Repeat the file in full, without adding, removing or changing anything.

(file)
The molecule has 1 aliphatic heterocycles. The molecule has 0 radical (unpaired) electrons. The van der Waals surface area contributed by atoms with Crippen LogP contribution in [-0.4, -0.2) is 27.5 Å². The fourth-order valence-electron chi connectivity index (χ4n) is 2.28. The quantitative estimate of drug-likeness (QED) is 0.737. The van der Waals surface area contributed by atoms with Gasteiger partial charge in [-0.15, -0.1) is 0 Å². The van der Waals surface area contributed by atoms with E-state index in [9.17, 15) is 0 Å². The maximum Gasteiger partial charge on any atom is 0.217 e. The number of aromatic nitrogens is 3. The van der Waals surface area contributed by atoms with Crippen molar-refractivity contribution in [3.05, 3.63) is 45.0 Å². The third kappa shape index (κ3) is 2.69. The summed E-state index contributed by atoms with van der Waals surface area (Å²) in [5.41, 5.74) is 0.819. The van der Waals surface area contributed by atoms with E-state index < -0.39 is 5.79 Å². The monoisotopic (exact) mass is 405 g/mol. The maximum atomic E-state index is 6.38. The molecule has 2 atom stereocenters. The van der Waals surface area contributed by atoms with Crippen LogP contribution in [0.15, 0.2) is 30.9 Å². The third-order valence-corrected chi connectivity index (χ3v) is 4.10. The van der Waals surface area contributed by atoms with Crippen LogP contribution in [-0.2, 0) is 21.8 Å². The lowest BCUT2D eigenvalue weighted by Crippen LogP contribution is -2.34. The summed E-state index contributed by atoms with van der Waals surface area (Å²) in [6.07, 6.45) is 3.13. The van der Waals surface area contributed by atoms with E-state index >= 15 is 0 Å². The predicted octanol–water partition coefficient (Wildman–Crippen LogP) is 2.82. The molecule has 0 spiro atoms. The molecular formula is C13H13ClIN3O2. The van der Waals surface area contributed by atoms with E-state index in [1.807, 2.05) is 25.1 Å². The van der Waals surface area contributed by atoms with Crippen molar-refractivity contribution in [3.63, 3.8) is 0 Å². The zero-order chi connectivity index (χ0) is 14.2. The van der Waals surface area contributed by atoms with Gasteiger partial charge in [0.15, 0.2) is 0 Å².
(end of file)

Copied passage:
The molecule has 1 aliphatic heterocycles. The molecule has 0 radical (unpaired) electrons. The van der Waals surface area contributed by atoms with Crippen LogP contribution in [-0.4, -0.2) is 27.5 Å². The fourth-order valence-electron chi connectivity index (χ4n) is 2.28. The quantitative estimate of drug-likeness (QED) is 0.737. The van der Waals surface area contributed by atoms with Gasteiger partial charge in [-0.15, -0.1) is 0 Å². The van der Waals surface area contributed by atoms with E-state index in [9.17, 15) is 0 Å². The maximum Gasteiger partial charge on any atom is 0.217 e. The number of aromatic nitrogens is 3. The van der Waals surface area contributed by atoms with Crippen molar-refractivity contribution in [3.05, 3.63) is 45.0 Å². The third kappa shape index (κ3) is 2.69. The summed E-state index contributed by atoms with van der Waals surface area (Å²) in [5.41, 5.74) is 0.819. The van der Waals surface area contributed by atoms with E-state index < -0.39 is 5.79 Å². The monoisotopic (exact) mass is 405 g/mol. The maximum atomic E-state index is 6.38. The molecule has 2 atom stereocenters. The van der Waals surface area contributed by atoms with Crippen LogP contribution in [0.15, 0.2) is 30.9 Å². The third-order valence-corrected chi connectivity index (χ3v) is 4.10. The van der Waals surface area contributed by atoms with Crippen LogP contribution in [-0.2, 0) is 21.8 Å². The lowest BCUT2D eigenvalue weighted by Crippen LogP contribution is -2.34. The summed E-state index contributed by atoms with van der Waals surface area (Å²) in [6.07, 6.45) is 3.13. The van der Waals surface area contributed by atoms with E-state index >= 15 is 0 Å². The predicted octanol–water partition coefficient (Wildman–Crippen LogP) is 2.82. The molecule has 0 spiro atoms. The molecular formula is C13H13ClIN3O2. The van der Waals surface area contributed by atoms with E-state index in [1.807, 2.05) is 25.1 Å². The van der Waals surface area contributed by atoms with Crippen molar-refractivity contribution in [3.63, 3.8) is 0 Å². The zero-order chi connectivity index (χ0) is 14.2. The van der Waals surface area contributed by atoms with Gasteiger partial charge in [0.15, 0.2) is 0 Å².